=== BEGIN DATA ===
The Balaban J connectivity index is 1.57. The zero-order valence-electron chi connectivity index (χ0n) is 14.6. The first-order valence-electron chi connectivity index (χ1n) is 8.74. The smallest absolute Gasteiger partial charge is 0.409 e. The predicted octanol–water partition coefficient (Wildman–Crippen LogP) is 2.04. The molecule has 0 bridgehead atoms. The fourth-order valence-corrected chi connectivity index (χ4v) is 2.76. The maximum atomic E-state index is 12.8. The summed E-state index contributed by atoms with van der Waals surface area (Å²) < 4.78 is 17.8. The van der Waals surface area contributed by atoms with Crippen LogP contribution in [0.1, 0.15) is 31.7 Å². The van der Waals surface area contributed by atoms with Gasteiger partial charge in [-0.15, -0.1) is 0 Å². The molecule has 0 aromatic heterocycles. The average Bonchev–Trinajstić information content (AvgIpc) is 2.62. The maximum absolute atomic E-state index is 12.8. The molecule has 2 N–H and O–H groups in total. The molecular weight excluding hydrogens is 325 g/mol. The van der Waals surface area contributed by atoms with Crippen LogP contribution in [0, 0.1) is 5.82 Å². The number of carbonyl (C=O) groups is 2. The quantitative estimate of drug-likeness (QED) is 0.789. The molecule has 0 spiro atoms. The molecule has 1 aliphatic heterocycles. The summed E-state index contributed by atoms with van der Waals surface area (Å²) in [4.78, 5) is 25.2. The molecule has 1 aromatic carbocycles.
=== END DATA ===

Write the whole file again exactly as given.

The Balaban J connectivity index is 1.57. The zero-order valence-electron chi connectivity index (χ0n) is 14.6. The first-order valence-electron chi connectivity index (χ1n) is 8.74. The smallest absolute Gasteiger partial charge is 0.409 e. The predicted octanol–water partition coefficient (Wildman–Crippen LogP) is 2.04. The molecule has 0 bridgehead atoms. The fourth-order valence-corrected chi connectivity index (χ4v) is 2.76. The maximum atomic E-state index is 12.8. The summed E-state index contributed by atoms with van der Waals surface area (Å²) < 4.78 is 17.8. The van der Waals surface area contributed by atoms with Crippen LogP contribution in [0.1, 0.15) is 31.7 Å². The van der Waals surface area contributed by atoms with Gasteiger partial charge in [-0.15, -0.1) is 0 Å². The molecule has 0 aromatic heterocycles. The average Bonchev–Trinajstić information content (AvgIpc) is 2.62. The maximum absolute atomic E-state index is 12.8. The molecule has 2 N–H and O–H groups in total. The molecular weight excluding hydrogens is 325 g/mol. The van der Waals surface area contributed by atoms with Crippen LogP contribution in [0, 0.1) is 5.82 Å². The number of carbonyl (C=O) groups is 2. The quantitative estimate of drug-likeness (QED) is 0.789. The molecule has 0 spiro atoms. The molecule has 1 aliphatic heterocycles. The summed E-state index contributed by atoms with van der Waals surface area (Å²) in [4.78, 5) is 25.2. The molecule has 1 aromatic carbocycles.